Also, Poster Boys never really establishes its insular milieu to convince us of the overblown nature of everyone’s reaction to the poster — as though they are Most Wanted criminals in the country.

What it does is play for laughs by inserting innuendo, recycling gags, poking fun at physical handicaps, throwing in a neurotic Bharti Achrekar and hyper Ashwini Kalsekar for the sake of senseless clamour, asserting Sunny’s superhuman vigour as he lifts and dangles men, breaks locks, yanks fences or needless butchery of the English language.

‘Vasectomy — kaun Tommy,’ quizzes the government official. ‘I telled you,’ grumbles Bobby’s cantankerous wife. And even Sunny, suddenly, decides to pronounce photo with a phhh instead of fo.

It’s only when the silliness is self-referential and parodying their body of work, there’s something to chuckle about — J P Dutta ka khud ka border hai? Or Bobby Deol’s ringtone — Soldier Soldier — works both as a reminder and double entendre.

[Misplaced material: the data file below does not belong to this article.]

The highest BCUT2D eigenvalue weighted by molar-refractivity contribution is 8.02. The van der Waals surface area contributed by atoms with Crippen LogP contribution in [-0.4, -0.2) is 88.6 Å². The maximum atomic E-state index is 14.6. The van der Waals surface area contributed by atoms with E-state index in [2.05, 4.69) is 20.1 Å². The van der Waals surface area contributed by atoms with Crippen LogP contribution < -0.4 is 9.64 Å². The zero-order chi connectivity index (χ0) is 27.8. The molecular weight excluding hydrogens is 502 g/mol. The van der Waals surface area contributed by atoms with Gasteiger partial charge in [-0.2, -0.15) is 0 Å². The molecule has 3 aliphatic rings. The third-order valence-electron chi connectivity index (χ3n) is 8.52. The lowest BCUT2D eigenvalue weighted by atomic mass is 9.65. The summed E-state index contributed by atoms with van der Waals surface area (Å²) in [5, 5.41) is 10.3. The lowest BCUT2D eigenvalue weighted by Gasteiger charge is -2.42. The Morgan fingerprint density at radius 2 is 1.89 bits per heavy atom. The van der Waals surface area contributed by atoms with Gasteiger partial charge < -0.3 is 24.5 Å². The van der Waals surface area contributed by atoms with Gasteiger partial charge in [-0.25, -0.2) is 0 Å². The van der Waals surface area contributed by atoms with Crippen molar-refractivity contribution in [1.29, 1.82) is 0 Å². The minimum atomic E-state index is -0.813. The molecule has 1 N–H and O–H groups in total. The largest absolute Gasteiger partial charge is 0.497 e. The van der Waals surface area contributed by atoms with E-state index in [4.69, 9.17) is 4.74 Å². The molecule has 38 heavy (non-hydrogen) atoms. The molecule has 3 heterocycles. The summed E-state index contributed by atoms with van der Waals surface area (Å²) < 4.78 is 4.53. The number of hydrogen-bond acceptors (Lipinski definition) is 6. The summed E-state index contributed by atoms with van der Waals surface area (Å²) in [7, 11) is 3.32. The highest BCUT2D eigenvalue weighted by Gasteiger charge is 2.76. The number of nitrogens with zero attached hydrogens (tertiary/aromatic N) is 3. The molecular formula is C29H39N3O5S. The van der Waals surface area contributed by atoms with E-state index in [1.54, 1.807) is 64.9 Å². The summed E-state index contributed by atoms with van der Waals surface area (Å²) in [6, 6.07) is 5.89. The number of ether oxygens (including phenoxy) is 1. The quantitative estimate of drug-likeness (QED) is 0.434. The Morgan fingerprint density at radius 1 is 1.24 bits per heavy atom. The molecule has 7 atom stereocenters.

Some unintended hilarity is triggered by Poster Boy‘s misplaced bouts of sentimentality when they liken their struggle to that of freedom fighters like Shaheed Bhagat Singh and Chandrashekhar Azad or maybe it’s just a humourless nod to the Deols’ 2002 ill-fated biopic on the same.

Either way, the film’s hastily served social cause around a ridiculously overdone climax refuses to be taken seriously. Especially when the slogan declares — Na le panga. Andolan nanga.

Poster Boys‘s school play enthusiasm never aims above a low IQ comedy expecting us to guffaw at the sight of Bobby, his wife and kids wearing the same set of bright yellow, Hello Kitty-print pyjama suits.

I half-smiled to that, will you?